A young engineer travels the land by train to retrieve princess Zelda's body from an evil chancellor and the Demon King.
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Credited cast:
Koki Harasawa ...
Chancellor Cole (voice)
Yuki Kodaira ...
Link (voice)
Akane Omae ...
Princess Zelda (voice)
Rie Takahashi ...
Anjean (voice)


A young engineer travels the land by train to retrieve princess Zelda's body from an evil chancellor and the Demon King.

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Join Link and Zelda in an all-new adventure! See more »





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Release Date:

7 December 2009 (USA)  »

Also Known As:

The Legend of Zelda: Spirit Tracks  »

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Follows BS Zelda no Densetsu: Inishie no Sekiban (1997) See more »

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User Reviews

Train tracks in the Zelda universe?!
26 November 2012 | by (Canada) – See all my reviews

(www.plasticpals.com) The Legend of Zelda takes a detour in Spirit Tracks, the pseudo-sequel to 2007's Phantom Hourglass. Inspired by his son's favourite children's book titled The Tracks Go On and On, director Eiji Aonuma decided to include trains as a key ingredient, and the game takes off full-steam in this new direction. Although many classic Zelda elements are present and accounted for, half of the time you spend with the game will be aboard the train. Zelda purists may cry foul at the changes being introduced here, so what is the end result?

An evil king called Malladus was confined in the earth long ago, with the Tower of Spirits locking him away. The Spirit Tracks, which converge at the Tower, are energized by a race called the Locomos who watch over them. Soon enough a villain is revealed who smashes the Tower of Spirits (causing the Spirit Tracks to disappear) and steals Zelda's body. It's up to Link and Zelda (in spirit form) to fix the Tower and re-energize the Tracks to prevent the resurrection of Malladus. While not directly stated, the game appears to take place a couple of generations after the events of Phantom Hourglass, with which it shares many elements in common.

Graphically Spirit Tracks doesn't improve on Phantom Hourglass, a fine adaptation of The WindWaker's cartoony style given the graphical limitations of the system. The characters and monsters are cel-shaded, and while they're a bit on the chunky side they're full of personality. The environments are a tad boxy, and the pixelated textures are an eyesore, but the game's bright and colourful look more than makes up for that. The music is also very good and almost completely original, sparing us tiresome remixes of Zelda themes we've heard many times before.

I've long felt that Princess Zelda ought to take a more proactive role in these games, and Spirit Tracks gives her that opportunity. Zelda helps out by possessing the Phantom Guards that protect the Tower of Spirits. Once she has taken over an armoured suit, she'll follow Link automatically and can be given directions by simply drawing a path on the screen. Players will have to use both characters wisely, and while strictly speaking this is nothing new to the series, it is perhaps the best example yet.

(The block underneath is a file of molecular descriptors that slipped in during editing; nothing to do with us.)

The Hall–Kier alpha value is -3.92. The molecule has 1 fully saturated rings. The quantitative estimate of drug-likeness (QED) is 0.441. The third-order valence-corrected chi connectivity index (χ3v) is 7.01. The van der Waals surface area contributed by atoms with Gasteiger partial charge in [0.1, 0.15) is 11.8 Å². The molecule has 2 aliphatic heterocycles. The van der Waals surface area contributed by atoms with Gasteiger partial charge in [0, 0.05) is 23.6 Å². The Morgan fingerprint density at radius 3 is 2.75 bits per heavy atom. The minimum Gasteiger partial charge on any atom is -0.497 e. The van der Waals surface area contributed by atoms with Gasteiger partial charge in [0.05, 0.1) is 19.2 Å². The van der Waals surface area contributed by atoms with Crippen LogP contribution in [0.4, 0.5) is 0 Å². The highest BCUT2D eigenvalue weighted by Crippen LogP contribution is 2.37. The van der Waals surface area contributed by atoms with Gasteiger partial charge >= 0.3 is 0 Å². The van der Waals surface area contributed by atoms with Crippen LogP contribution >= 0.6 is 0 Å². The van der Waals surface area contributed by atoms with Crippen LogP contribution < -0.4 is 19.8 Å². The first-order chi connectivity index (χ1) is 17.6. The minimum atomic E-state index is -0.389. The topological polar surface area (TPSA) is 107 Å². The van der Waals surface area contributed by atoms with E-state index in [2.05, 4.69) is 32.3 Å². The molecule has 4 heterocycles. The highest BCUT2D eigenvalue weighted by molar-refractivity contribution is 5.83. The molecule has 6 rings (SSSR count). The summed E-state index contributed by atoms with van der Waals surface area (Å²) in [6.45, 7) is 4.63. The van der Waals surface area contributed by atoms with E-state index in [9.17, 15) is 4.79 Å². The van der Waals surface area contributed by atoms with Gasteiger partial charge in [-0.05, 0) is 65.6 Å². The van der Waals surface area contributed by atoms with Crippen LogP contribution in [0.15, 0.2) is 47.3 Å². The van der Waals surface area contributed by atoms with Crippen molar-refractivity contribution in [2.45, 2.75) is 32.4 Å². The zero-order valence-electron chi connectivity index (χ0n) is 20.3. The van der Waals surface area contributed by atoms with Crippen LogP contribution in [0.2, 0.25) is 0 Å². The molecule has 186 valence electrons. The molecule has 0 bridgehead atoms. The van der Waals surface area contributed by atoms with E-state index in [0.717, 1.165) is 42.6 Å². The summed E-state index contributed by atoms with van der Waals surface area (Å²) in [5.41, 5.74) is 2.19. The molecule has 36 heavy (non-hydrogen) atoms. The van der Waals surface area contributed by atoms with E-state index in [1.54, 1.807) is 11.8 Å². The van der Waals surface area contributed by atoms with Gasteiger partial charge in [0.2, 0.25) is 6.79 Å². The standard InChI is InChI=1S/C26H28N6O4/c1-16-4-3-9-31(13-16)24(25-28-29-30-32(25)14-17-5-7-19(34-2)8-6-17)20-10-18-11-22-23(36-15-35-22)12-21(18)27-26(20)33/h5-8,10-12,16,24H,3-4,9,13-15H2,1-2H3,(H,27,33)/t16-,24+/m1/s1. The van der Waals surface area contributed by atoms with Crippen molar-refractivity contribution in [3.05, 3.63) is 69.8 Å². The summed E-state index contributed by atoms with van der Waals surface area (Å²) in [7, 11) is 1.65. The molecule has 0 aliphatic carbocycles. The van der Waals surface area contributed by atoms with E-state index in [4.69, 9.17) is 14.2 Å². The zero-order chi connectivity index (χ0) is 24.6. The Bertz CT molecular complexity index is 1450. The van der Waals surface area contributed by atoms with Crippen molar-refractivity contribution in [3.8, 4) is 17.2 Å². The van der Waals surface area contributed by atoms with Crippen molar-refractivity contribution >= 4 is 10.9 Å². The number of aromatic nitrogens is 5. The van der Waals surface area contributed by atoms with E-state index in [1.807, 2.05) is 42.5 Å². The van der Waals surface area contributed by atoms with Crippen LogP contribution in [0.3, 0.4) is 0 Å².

The difficulty of the dungeons and some of the bosses has been cranked up noticeably higher compared to Phantom Hourglass, and feels just right. The Tower of Spirits will be visited several times over the course of the game, but thankfully unlike Phantom Hourglass' Temple of the Ocean King players can skip the floors they have already completed.

The touch-screen controls work just as well as they did in Phantom Hourglass, and the way in which you use Link's assortment of items is particularly fun. Simply draw the flightpath of your boomerang, or hold-and-release to fire an arrow. You'll keep important memos on the game's many maps by simply jotting them down with the stylus. I'm amazed that no one has copied this control scheme for similar games on platforms like the iPhone.

Let there be no doubt that Spirit Tracks is an improvement over Phantom Hourglass. It bumps up the difficulty to a more enjoyable level and features some exceptional boss encounters, very cool new items, and ingenious puzzles. Transporting passengers and items lends an air of consequence to your travels, and including Zelda as a secondary character that the player can control helps to spice things up. Crossing the world map is still a slow and repetitive task that can become tiresome, but going by rail is more entertaining than sailing the seas.

Nintendo has once again outdone themselves with the hardware's unique functionality, and it's all woven together by a cute story and endless questing that is hard to resist. It's quite possibly the best game available for the platform, so don't hesitate to pick it up.

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